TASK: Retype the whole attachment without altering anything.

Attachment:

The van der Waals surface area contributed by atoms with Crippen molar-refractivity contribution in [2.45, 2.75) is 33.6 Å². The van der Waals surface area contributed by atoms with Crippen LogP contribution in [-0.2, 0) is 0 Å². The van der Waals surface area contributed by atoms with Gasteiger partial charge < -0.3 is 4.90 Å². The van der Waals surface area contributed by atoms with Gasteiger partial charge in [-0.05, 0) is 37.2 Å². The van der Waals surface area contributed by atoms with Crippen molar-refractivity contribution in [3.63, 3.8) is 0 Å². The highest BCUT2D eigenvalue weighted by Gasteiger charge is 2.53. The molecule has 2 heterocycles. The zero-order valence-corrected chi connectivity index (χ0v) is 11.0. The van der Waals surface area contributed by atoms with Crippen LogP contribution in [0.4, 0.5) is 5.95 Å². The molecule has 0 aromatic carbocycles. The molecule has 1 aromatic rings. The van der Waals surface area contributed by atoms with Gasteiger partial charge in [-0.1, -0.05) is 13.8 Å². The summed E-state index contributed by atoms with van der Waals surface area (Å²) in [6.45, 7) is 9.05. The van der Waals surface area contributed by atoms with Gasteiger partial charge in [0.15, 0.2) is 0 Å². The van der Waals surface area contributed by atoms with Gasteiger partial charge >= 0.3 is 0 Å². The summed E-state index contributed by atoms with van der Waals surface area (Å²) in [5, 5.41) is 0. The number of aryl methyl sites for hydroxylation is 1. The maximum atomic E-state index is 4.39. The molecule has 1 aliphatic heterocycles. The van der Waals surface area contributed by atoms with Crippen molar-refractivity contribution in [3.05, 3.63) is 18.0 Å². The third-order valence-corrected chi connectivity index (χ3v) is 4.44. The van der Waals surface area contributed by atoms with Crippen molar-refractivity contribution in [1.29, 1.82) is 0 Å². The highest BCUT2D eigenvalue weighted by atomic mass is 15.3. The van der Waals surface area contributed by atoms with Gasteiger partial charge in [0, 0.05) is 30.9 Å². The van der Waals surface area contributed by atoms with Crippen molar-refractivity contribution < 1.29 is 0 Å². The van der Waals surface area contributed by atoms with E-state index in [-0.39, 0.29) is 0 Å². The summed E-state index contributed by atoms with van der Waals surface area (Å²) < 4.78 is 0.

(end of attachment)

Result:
The van der Waals surface area contributed by atoms with Crippen molar-refractivity contribution in [2.45, 2.75) is 33.6 Å². The van der Waals surface area contributed by atoms with Crippen LogP contribution in [-0.2, 0) is 0 Å². The van der Waals surface area contributed by atoms with Gasteiger partial charge < -0.3 is 4.90 Å². The van der Waals surface area contributed by atoms with Gasteiger partial charge in [-0.05, 0) is 37.2 Å². The van der Waals surface area contributed by atoms with Crippen molar-refractivity contribution in [3.63, 3.8) is 0 Å². The highest BCUT2D eigenvalue weighted by Gasteiger charge is 2.53. The molecule has 2 heterocycles. The zero-order valence-corrected chi connectivity index (χ0v) is 11.0. The van der Waals surface area contributed by atoms with Crippen LogP contribution in [0.4, 0.5) is 5.95 Å². The molecule has 0 aromatic carbocycles. The molecule has 1 aromatic rings. The van der Waals surface area contributed by atoms with Gasteiger partial charge in [-0.1, -0.05) is 13.8 Å². The summed E-state index contributed by atoms with van der Waals surface area (Å²) in [6.45, 7) is 9.05. The van der Waals surface area contributed by atoms with Gasteiger partial charge in [0.15, 0.2) is 0 Å². The van der Waals surface area contributed by atoms with Gasteiger partial charge >= 0.3 is 0 Å². The summed E-state index contributed by atoms with van der Waals surface area (Å²) in [5, 5.41) is 0. The number of aryl methyl sites for hydroxylation is 1. The maximum atomic E-state index is 4.39. The molecule has 1 aliphatic heterocycles. The van der Waals surface area contributed by atoms with Crippen molar-refractivity contribution in [3.05, 3.63) is 18.0 Å². The third-order valence-corrected chi connectivity index (χ3v) is 4.44. The van der Waals surface area contributed by atoms with Crippen molar-refractivity contribution in [1.29, 1.82) is 0 Å². The highest BCUT2D eigenvalue weighted by atomic mass is 15.3. The van der Waals surface area contributed by atoms with Gasteiger partial charge in [0, 0.05) is 30.9 Å². The van der Waals surface area contributed by atoms with Crippen molar-refractivity contribution < 1.29 is 0 Å². The van der Waals surface area contributed by atoms with E-state index in [-0.39, 0.29) is 0 Å². The summed E-state index contributed by atoms with van der Waals surface area (Å²) < 4.78 is 0.